The day David left, I felt like my heart was breaking. Sure, any long–distance relationship is tough, but David was going to war—to fight, to protect, to put his life in danger. We can get through this, though. We’ll talk, we’ll email, we won’t let anything come between us.
I can be on army girlfriend for one year. But will my sweet, soulful, funny David be the same person when he comes home? Will I? And what if he doesn’t come home at all…?
This is the sort of book that has potential to be a little too close to home for many of us. I, thankfully, never had a boyfriend or significant other go into the military, but I saw way too often what it did to those who did. It’s heartwrenching, it is painful and it’s real. While He Was Away made that so much more *obvious* and clear for me. Getting to see into the eyes of a character whose boyfriend was gone and fighting. Listening and wondering just what would happen.
I love Penna, she’s strong. She’s real. Her boyfriend is gone, so her mother gets her to do the one thing she knows to “distract” her – get a job. Penna slowly rebuilds her own life without David, while still maintaining a relationship with David. Her new friends – I love. I feel for Penna in a way I really didn’t expect to. Many readers say they love to read realistic books that put them in a situation they’ve never been in. If this is you, check out this book!
Karen’s guest post below tells how the story came to be and after reading the guest post I love this book even more!
I received my copy of While He Was Away from the publisher/Netgalley in exchange for my honest opinion for this tour.
Stories My Mother Told Me…and the Ones She Never Did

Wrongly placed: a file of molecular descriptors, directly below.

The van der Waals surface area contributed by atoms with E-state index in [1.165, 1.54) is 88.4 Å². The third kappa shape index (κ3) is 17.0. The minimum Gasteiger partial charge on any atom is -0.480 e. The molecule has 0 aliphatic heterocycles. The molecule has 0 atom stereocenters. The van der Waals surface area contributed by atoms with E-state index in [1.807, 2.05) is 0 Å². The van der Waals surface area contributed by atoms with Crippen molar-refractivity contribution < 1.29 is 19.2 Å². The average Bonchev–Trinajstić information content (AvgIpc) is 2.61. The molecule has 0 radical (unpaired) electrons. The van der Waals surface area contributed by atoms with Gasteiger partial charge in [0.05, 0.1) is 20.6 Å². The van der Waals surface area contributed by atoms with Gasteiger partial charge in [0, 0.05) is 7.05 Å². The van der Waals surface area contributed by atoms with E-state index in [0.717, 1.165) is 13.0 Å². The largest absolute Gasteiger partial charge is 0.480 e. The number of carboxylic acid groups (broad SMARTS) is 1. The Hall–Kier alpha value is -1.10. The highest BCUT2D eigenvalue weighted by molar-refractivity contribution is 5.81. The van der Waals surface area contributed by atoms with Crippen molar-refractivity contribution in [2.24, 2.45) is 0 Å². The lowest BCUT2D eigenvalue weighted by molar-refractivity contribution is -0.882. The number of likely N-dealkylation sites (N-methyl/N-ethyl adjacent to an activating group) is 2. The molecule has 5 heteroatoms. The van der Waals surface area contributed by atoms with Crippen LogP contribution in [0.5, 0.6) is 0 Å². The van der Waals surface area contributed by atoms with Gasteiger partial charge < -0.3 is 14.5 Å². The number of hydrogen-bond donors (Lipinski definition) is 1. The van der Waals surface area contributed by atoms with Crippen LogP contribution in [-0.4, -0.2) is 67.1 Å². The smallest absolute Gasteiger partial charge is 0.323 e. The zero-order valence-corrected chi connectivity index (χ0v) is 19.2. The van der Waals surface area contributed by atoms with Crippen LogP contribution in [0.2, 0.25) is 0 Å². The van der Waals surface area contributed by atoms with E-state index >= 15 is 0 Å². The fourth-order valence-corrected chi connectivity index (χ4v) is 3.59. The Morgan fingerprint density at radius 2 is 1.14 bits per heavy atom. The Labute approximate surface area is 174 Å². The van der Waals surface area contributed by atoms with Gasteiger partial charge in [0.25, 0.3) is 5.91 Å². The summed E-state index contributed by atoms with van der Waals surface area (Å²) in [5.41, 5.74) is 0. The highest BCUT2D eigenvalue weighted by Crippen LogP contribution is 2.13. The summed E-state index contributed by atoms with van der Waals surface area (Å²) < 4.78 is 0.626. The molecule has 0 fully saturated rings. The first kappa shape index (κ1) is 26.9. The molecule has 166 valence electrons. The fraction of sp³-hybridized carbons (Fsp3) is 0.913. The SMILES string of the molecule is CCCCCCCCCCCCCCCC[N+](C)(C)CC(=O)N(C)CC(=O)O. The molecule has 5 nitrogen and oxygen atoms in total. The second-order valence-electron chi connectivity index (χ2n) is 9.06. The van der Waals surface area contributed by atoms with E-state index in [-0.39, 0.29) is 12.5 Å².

I think a lot about family stories, perhaps because I’m an only child, and now that both of my parents are dead—no longer living, I almost wrote, because the other, more naked statement is still sometimes hard for me to write—I feel like I’m the only one left who can and will carry them.
Sometimes the family stories rattle around in my head, demanding attention all at once, and I don’t know where to focus—I guess that can be the effect of remembering. But other times, (especially when I follow the advice that great writer and teacher once gave me, which was: “Write where the pressure is!”) a particular story will rise up above the others and say: “Pick me.”
That’s what happened with While He Was Away.
I got quite and waited until the pressure revealed itself—and it was a story my mother told me in three simple sentences right before she died when I was fourteen.
Her story went like this.
“I was married before I married your father. I was very young. My first husband died in WWII.”
That was it. That was all she would say.
She knew she was dying, and she wanted me to know this truth about herself. For years afterward, no one else said a word about it, and then finally, it was revealed that there was really very little to say—only the classic: “They were childhood sweethearts, deeply in love; it was like a dream”—and then there were a few pictures that a cousin gave me—my mother, young and beautiful, in love with a young and beautiful boy.
When I started thinking about the other young and beautiful boys and girls who were heading off to Iraq to do battle for all kinds of reasons, I found myself thinking again about my mother, the girl, and her boy, and how in some ways, love in wartime is so different now, and in other ways, it isn’t all.
I wanted to retell the story she told me in three simple sentences, and it turned into a novel, While He Was Away.